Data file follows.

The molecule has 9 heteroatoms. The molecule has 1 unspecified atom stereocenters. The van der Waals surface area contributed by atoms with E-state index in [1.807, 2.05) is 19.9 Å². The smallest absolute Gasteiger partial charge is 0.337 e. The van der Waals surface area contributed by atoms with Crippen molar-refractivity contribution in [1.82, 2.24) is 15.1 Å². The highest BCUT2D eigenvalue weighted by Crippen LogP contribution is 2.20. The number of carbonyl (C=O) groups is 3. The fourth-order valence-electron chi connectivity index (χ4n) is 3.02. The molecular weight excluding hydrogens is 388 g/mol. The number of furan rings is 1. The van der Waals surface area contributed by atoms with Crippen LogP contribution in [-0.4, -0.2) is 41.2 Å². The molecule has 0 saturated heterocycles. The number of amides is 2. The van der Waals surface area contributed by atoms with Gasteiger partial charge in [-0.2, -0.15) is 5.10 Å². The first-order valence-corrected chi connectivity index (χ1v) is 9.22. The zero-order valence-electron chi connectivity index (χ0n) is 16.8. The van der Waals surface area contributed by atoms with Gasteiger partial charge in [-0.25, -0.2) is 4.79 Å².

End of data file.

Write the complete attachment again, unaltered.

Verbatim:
The molecule has 9 heteroatoms. The molecule has 1 unspecified atom stereocenters. The van der Waals surface area contributed by atoms with E-state index in [1.807, 2.05) is 19.9 Å². The smallest absolute Gasteiger partial charge is 0.337 e. The van der Waals surface area contributed by atoms with Crippen molar-refractivity contribution in [1.82, 2.24) is 15.1 Å². The highest BCUT2D eigenvalue weighted by Crippen LogP contribution is 2.20. The number of carbonyl (C=O) groups is 3. The fourth-order valence-electron chi connectivity index (χ4n) is 3.02. The molecular weight excluding hydrogens is 388 g/mol. The number of furan rings is 1. The van der Waals surface area contributed by atoms with Crippen LogP contribution in [-0.4, -0.2) is 41.2 Å². The molecule has 0 saturated heterocycles. The number of amides is 2. The van der Waals surface area contributed by atoms with Gasteiger partial charge in [-0.2, -0.15) is 5.10 Å². The first-order valence-corrected chi connectivity index (χ1v) is 9.22. The zero-order valence-electron chi connectivity index (χ0n) is 16.8. The van der Waals surface area contributed by atoms with Gasteiger partial charge in [-0.25, -0.2) is 4.79 Å².